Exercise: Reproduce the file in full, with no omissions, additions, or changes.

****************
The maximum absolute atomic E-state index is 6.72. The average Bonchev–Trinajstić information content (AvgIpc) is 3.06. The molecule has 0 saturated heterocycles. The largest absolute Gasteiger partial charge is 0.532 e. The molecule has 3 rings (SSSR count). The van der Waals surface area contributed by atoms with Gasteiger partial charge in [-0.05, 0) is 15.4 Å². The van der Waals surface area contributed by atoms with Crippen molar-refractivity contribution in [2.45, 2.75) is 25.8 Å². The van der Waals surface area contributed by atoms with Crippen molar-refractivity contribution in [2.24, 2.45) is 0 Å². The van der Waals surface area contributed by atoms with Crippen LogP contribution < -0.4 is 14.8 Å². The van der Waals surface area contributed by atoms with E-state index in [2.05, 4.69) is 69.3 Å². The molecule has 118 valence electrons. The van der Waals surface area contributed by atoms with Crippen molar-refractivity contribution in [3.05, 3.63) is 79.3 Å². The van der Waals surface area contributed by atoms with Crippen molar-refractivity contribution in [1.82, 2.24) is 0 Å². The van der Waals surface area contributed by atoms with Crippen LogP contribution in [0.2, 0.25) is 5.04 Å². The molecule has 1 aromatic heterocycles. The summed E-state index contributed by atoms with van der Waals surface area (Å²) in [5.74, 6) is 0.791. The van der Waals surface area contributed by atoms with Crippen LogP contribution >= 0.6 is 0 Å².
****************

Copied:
The maximum absolute atomic E-state index is 6.72. The average Bonchev–Trinajstić information content (AvgIpc) is 3.06. The molecule has 0 saturated heterocycles. The largest absolute Gasteiger partial charge is 0.532 e. The molecule has 3 rings (SSSR count). The van der Waals surface area contributed by atoms with Gasteiger partial charge in [-0.05, 0) is 15.4 Å². The van der Waals surface area contributed by atoms with Crippen molar-refractivity contribution in [2.45, 2.75) is 25.8 Å². The van der Waals surface area contributed by atoms with Crippen molar-refractivity contribution in [2.24, 2.45) is 0 Å². The van der Waals surface area contributed by atoms with Crippen LogP contribution < -0.4 is 14.8 Å². The van der Waals surface area contributed by atoms with E-state index in [2.05, 4.69) is 69.3 Å². The molecule has 118 valence electrons. The van der Waals surface area contributed by atoms with Crippen molar-refractivity contribution in [3.05, 3.63) is 79.3 Å². The van der Waals surface area contributed by atoms with Crippen molar-refractivity contribution in [1.82, 2.24) is 0 Å². The van der Waals surface area contributed by atoms with Crippen LogP contribution in [0.2, 0.25) is 5.04 Å². The molecule has 1 aromatic heterocycles. The summed E-state index contributed by atoms with van der Waals surface area (Å²) in [5.74, 6) is 0.791. The van der Waals surface area contributed by atoms with Crippen LogP contribution >= 0.6 is 0 Å².